In 1976, Nabors left his Hollywood home, although not his career, and moved to Oahu, Hawaii. He had been visiting the island since the 1960s and decided that it was where he felt most at home. Nabors continued to appear in guest spots on various television shows and hosted a 3-episode revival of The Jim Nabors Show in 1978. By this time, as well, Nabors had begun putting his business degree to use and established several business and investment ventures in Hawaii, including a 500-acre macadamia nut and cut-flower farm on the island of Maui. Nabors also returned to his music career and began recording albums of popular songs and Broadway show tunes. His releases include numerous albums, three of which have achieved gold status in sales, and dozens of singles, and he has been a frequent performer at the casinos in Las Vegas, Nevada.
Nabors continued recording and performing throughout the 1980s and early 1990s and even joined the revived Carol Burnett cast in a variety show in 1991. That same year, he was honored with a star on the Hollywood Walk of Fame. But his career almost came to an abrupt end in 1994, when he was diagnosed with liver cancer. In part because of the efforts of friends such as Burnett, who worked behind the scenes to help find him a transplant, Nabors underwent a successful surgery and regained his health. He continued with his singing career after the transplant but has spent increasing time at home focusing on his agricultural endeavors and business investments. His initial farm is now preserved as a park by the National Tropical Botanical Gardens, and Nabors continues to be involved in its operations in a volunteer capacity. He also maintains a home on the property. Each year, he travels to Indianapolis, Indiana, to perform the song "Back Home in Indiana" at the opening of the annual Indy 500 auto race, as he has since 1972.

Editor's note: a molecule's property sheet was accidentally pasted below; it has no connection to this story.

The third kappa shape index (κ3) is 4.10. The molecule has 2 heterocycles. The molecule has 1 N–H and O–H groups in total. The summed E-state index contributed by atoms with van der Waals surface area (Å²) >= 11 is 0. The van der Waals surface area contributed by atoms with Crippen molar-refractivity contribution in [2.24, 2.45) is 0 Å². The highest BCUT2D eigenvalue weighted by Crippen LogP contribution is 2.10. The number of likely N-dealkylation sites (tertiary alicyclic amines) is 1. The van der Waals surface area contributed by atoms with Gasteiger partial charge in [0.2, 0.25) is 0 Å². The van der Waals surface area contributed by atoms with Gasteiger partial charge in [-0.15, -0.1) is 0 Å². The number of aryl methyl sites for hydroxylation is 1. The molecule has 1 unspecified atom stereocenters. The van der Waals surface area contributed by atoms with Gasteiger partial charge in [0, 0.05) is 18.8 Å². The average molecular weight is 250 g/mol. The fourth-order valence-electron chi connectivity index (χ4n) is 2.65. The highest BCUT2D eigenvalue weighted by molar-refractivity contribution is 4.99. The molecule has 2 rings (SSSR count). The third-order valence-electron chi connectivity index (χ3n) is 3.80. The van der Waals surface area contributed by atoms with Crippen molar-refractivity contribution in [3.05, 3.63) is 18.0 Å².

In October 1978, the state of Alabama renamed the section of U.S. Highway 280 that runs past Sylacauga the Jim Nabors Highway.
In 2001, the U.S. Marine Corps held an official ceremony, attended by Nabors in uniform, promoting Gomer Pyle to an honorary
lance corporal, and in 2007 he was promoted to honorary corporal. Nabors never married and continues to live in Hawaii, where
he supports the arts and other cultural institutions.
Cohn, Paulette. "Jim Nabors in Paradise." American Profile, January 13, 2008. [See Related Links]
Claire M. Wilson
Published September 1, 2009
Last updated August 15, 2013